The Hillsborough disaster was a human crush that caused the deaths of 96 people and injured 766 others, at a football match between Liverpool and Nottingham Forest at Hillsborough Stadium, Sheffield, England, on 15 April 1989.The match was the 1988–89 FA Cup semi-final, with Hillsborough, home ground of Sheffield Wednesday, selected as a neutral venue. In English football, most stadiums had steel fencing between the spectators and the playing field in order to prevent friendly and hostile pitch invasions. The crush occurred in pens in the Leppings Lane stand, allocated to Liverpool fans.
The 1990 official inquiry into the disaster, the Taylor Report, concluded that “the main reason for the disaster was the failure of police control.”Entry was possible only via one of seven decrepit turnstiles, a restriction that led to dangerous overcrowding outside the ground before kick-off. In an attempt to ease pressure outside the ground, Police Chief Superintendent David Duckenfield, the senior police officer responsible for the match, ordered an exit gate to be opened. The opened exit gate led to a tunnel marked “Standing”, which led directly to the two already overcrowded enclosures. In previous years the tunnel had been closed off by police when the two central pens were full; however, on this occasion the tunnel was unmanned. The findings of the report resulted in the elimination of standing terraces at all major football stadiums in England, Wales and Scotland. It remains the worst stadium-related disaster in the history of English sports, and one of the world’s worst football disasters.
Fast forward 2016, after twenty seven years,the jury insists that police errors caused the death of the 96 Liverpool fans and they will face criminal charges.Families of the 96 Liverpool fans who died in the Hillsborough disaster have declared that justice has finally been done as an inquest jury ruled the victims had been unlawfully killed in a tragedy caused by police blunders.Lawyers acting for the families said the conclusions, at the end of the longest jury case in British legal history, had completely vindicated their tireless 27-year battle for the truth.The deaths were ruled accidental at the end of the original 1991 inquest. But those verdicts were quashed following the 2012 Hillsborough Independent Panel report, which concluded that a major cover-up had taken place in an effort by police and others to avoid the blame for what happened.The new jury concluded that blunders by the police and ambulance service on the day had “caused or contributed” to the disaster and that the victims had been unlawfully killed.The jury forewoman wiped away tears and had a catch in her voice as she confirmed the answers to 14 questions about the disaster to coroner Sir John Goldring.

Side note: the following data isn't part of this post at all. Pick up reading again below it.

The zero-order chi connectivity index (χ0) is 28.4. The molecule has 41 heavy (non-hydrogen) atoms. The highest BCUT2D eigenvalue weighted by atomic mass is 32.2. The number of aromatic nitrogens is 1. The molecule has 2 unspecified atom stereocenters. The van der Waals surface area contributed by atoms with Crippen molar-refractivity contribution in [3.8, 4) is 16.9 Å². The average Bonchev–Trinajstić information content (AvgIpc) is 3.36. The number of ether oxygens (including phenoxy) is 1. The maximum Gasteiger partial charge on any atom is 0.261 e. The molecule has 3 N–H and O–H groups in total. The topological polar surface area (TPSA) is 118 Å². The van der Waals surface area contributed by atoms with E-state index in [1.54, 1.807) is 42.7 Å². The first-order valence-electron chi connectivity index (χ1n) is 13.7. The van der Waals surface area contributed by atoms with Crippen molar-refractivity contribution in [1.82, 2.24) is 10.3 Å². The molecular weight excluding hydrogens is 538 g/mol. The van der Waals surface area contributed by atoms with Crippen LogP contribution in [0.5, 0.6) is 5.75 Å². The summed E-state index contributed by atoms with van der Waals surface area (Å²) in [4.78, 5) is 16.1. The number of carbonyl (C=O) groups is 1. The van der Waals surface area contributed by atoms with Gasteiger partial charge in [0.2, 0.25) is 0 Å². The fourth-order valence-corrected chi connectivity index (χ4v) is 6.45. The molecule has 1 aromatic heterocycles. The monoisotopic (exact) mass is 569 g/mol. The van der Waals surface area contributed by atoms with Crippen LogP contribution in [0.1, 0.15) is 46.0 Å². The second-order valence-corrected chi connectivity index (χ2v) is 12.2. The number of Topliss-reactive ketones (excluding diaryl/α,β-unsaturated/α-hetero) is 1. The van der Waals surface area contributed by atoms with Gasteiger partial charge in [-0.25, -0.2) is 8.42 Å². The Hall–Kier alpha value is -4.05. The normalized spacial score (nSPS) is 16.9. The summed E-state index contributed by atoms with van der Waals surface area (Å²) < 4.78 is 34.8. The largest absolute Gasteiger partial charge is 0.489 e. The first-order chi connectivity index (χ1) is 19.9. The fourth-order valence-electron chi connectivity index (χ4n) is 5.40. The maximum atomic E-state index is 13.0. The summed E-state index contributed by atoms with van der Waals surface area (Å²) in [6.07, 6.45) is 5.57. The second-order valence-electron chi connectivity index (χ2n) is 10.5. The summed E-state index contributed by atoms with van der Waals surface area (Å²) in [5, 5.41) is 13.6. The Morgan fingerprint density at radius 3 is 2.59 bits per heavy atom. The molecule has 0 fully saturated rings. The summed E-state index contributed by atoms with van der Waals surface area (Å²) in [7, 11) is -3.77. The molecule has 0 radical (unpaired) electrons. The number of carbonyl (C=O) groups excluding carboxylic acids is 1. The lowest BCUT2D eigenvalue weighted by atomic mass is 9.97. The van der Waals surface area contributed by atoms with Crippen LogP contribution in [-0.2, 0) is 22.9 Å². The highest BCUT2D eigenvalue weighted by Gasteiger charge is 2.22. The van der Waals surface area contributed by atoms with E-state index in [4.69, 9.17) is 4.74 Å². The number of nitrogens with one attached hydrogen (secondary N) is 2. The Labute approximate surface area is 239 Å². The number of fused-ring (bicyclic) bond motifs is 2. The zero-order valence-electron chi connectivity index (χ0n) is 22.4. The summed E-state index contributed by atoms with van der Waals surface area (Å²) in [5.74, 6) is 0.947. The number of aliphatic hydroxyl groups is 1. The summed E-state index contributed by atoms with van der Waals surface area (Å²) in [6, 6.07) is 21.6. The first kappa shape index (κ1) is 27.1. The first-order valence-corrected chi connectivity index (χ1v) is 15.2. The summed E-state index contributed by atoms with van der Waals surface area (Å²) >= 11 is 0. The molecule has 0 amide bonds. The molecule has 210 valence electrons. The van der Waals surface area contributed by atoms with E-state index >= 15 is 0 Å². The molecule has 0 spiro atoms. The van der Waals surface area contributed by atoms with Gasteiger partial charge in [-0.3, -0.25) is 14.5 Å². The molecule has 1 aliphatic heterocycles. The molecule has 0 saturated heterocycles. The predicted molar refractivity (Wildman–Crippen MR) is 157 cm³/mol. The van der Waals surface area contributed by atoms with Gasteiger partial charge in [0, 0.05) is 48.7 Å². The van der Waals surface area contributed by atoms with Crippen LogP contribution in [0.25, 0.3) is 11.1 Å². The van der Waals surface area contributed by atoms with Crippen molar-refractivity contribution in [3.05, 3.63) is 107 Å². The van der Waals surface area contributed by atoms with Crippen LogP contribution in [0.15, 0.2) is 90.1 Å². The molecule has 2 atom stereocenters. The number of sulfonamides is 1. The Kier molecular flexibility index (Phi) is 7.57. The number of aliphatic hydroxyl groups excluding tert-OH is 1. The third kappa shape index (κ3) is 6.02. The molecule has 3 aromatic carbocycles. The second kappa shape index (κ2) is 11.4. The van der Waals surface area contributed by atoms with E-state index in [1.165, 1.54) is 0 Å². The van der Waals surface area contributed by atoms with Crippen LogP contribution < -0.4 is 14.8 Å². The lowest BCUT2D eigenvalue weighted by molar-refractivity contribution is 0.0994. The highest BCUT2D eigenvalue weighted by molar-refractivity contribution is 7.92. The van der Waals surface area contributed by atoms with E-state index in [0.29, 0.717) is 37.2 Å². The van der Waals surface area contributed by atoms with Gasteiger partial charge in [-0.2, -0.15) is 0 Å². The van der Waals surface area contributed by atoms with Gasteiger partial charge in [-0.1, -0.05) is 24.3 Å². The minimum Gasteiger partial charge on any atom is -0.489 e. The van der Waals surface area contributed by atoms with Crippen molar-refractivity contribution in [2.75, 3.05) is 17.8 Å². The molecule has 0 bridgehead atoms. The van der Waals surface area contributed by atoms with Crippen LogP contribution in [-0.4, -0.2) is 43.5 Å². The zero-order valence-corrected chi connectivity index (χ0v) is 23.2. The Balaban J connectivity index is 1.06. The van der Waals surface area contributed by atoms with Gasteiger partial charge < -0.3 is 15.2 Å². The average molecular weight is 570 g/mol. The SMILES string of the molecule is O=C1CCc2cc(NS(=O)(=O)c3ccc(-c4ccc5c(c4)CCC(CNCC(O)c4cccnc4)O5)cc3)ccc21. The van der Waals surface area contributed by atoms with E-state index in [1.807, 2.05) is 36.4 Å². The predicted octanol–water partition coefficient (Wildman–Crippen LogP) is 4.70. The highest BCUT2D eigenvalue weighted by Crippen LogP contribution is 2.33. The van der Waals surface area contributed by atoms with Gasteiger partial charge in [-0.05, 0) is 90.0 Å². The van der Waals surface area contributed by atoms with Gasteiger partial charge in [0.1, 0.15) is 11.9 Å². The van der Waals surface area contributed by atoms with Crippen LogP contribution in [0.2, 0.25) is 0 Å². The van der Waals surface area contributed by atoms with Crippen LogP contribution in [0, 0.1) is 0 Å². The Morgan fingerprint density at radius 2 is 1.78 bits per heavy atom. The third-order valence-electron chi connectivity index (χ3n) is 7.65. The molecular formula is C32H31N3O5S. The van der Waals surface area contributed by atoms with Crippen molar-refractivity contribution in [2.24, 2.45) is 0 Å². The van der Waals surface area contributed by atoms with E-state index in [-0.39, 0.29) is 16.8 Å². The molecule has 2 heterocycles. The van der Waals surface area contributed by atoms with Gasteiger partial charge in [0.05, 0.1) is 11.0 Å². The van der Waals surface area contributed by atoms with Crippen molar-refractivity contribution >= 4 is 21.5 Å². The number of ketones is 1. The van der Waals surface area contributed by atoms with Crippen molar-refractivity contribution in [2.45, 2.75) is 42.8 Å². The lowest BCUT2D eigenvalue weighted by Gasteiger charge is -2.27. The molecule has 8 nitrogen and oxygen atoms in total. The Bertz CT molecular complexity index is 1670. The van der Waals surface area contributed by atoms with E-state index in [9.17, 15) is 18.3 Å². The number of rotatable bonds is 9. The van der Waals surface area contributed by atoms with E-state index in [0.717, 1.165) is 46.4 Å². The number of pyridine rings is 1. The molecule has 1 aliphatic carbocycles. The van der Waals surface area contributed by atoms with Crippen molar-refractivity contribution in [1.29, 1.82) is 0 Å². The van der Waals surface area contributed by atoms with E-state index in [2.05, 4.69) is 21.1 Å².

Leading Hillsborough campaigner Margaret Aspinall, whose 18-year-old son James died in the disaster, said afterwards: “Let’s be honest about this – people were against us. We had the media against us, as well as the establishment.”Everything was against us. The only people that weren’t against us was our own city. That’s why I am so grateful to my city and so proud of my city. They always believed in us.”Surrounded by a sea of camera crews and reporters outside the court, she added: “I think we have changed a part of history now – I think that’s the legacy the 96 have left.”
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Labour MP Andy Burnham, who has supported the campaign, said: “This has been the greatest miscarriage of justice of our times. But, finally, it is over.”South Yorkshire Police Chief Constable David Crompton has said his force “unequivocally” accepts the verdict of unlawful killing and the wider findings reached by the jury.He added: “As I have said before, I want to apologise unreservedly to the families and all those affected.”The jurors were told they could only reach the unlawful killing determination if they were sure of four “essential” matters concerning the deaths at the 1989 FA Cup semi-final.They had to be convinced match commander Chief Superintendent David Duckenfield owed a duty of care to those who died, and that he was in breach of that duty of care.Thirdly, they would need to be satisfied that his breach of duty caused the deaths and, fourthly, that it amounted to “gross negligence”.They concluded it was unlawful killing by a 7-2 majority. The jury also ruled that fan behaviour did not cause or contribute to the tragedy.